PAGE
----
The first three races of the 2020 Formula 1 season - the Australian Grand Prix, the Bahrain Grand Prix and the Vietnam Grand Prix - have all become casualties of the pandemic that has been wreaking havoc on the global sporting calendar.
Having already seen multiple European soccer leagues go on hiatus, Thursday turned into ‘Black Thursday’ for sport across the globe as major competition after major competition began to temporarily shut down in the face of the Coronavirus crisis.
The NBA became the first major sporting league in the United States to suspend their season following the news that a player had been diagnosed with the Coronavirus, and by the end of the day the NHL had ‘paused the start to its season, Major League Baseball had pushed back the start of its 2020 campaign and the XFL American Football league was forced to shelve its ‘rookie’ season at the halfway mark.
Back in Europe a whole host of governing bodies and associations followed suit, as UEFA postponed multiple Champions League ties and the ATP shelved the men’s tennis tour for at least the next six weeks, and Australia was then included into the list after the FIA finally announced that the 2020 Formula 1 season would not get underway with the Australian Grand Prix on Sunday.
“Following the confirmation that a member of the McLaren Racing Team has tested positive for COVID-19 and the team’s decision to withdraw from the Australian Grand Prix, Formula 1 and the FIA convened a meeting of the other nine team principals on Thursday evening. Those discussions concluded with a majority view of the teams that the race should not go ahead,” read a statement issued jointly by F1, governing body the FIA and the Australian Grand Prix Corporation.
“Formula 1 and the FIA, with the full support of the Australian Grand Prix Corporation (AGPC) have therefore taken the decision that all Formula 1 activity for the Australian Grand Prix are cancelled. We appreciate this is very disappointing news for the thousands of fans due to attend the race and all ticket holders will receive a full refund and a further announcement will be communicated in due course.”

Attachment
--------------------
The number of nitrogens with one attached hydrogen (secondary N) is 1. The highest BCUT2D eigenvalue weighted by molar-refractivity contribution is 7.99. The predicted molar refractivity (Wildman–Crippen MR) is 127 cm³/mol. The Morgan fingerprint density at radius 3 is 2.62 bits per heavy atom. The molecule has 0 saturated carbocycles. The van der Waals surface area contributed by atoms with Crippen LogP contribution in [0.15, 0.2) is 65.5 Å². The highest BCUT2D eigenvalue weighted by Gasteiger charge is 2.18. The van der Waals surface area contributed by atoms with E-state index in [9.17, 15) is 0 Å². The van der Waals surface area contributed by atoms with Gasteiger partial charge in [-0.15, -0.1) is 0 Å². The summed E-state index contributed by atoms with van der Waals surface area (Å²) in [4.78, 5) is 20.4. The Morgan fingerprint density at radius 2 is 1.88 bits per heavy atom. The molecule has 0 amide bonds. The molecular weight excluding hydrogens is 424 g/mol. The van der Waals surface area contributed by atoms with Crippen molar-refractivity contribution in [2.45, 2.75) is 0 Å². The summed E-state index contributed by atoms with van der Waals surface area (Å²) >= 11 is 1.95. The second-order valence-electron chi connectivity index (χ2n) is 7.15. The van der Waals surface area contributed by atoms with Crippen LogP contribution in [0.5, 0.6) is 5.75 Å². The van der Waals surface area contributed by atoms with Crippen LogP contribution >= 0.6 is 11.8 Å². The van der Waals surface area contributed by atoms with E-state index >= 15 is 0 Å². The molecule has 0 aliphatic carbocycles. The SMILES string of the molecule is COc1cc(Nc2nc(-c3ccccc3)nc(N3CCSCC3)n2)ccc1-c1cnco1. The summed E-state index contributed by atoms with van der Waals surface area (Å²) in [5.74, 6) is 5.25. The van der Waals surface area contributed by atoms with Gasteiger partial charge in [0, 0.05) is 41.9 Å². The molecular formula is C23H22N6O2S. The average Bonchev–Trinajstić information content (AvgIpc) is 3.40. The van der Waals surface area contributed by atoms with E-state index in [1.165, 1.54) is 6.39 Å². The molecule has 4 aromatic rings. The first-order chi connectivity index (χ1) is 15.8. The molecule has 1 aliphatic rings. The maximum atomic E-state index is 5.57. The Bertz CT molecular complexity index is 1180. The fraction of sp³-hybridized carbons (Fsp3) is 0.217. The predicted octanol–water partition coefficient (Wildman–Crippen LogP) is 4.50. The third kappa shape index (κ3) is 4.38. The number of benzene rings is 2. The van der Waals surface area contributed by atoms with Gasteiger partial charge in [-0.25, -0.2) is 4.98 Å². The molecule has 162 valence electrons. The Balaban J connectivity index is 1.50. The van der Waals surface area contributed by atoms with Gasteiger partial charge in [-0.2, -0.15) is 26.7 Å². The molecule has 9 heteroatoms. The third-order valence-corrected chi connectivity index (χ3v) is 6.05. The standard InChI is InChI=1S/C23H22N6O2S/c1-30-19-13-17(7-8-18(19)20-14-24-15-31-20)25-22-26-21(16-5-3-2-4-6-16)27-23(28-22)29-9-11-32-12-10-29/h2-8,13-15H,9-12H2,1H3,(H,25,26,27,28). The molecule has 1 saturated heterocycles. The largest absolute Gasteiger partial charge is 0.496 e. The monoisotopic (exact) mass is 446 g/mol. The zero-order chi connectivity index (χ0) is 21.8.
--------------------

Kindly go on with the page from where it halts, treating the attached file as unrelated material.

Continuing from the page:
That further announcement came on Friday when the FIA announced that the start to the season will be pushed back even further, confirming that the Bahrain Grand Prix on March 22 and the newly-introduced Vietnam Grand Prix on April 5 would also be postponed.
“In view of the continued global spread of COVID-19 and after ongoing discussions with the FIA, the Bahrain International Circuit, the Bahrain Motor Federarion and the Hanoi People’s Committee, the Government of the Socialist Republic of Vietnam, the Automobile Association of Vietnam and the promoter, Vietnam Grand Prix Corporation a decision has been taken by all parties to postpone both races due to take place on the 20th – 22nd March and April 3rd – 5th April respectively,” read the statement.
“Following the announcement of the Australian Grand Prix’s cancellation this week and the ongoing and fluid nature of the COVID-19 situation globally, Formula 1, the FIA and the promoters have taken these decisions in order to ensure the health and safety of the travelling staff, championship participants and fans, which remains our primary concern.
“Formula 1 and the FIA continue to work closely with the race promoters in Bahrain and Vietnam and the local health authorities to monitor the situation and take the appropriate amount of time to study the viability of potential alternative dates for each Grand Prix later in the year should the situation improve. As a result, Formula 1 and the FIA expect to begin the Championship in Europe at the end of May but given the sharp increase in COVID-19 cases in Europe in recent days, this will be regularly reviewed.”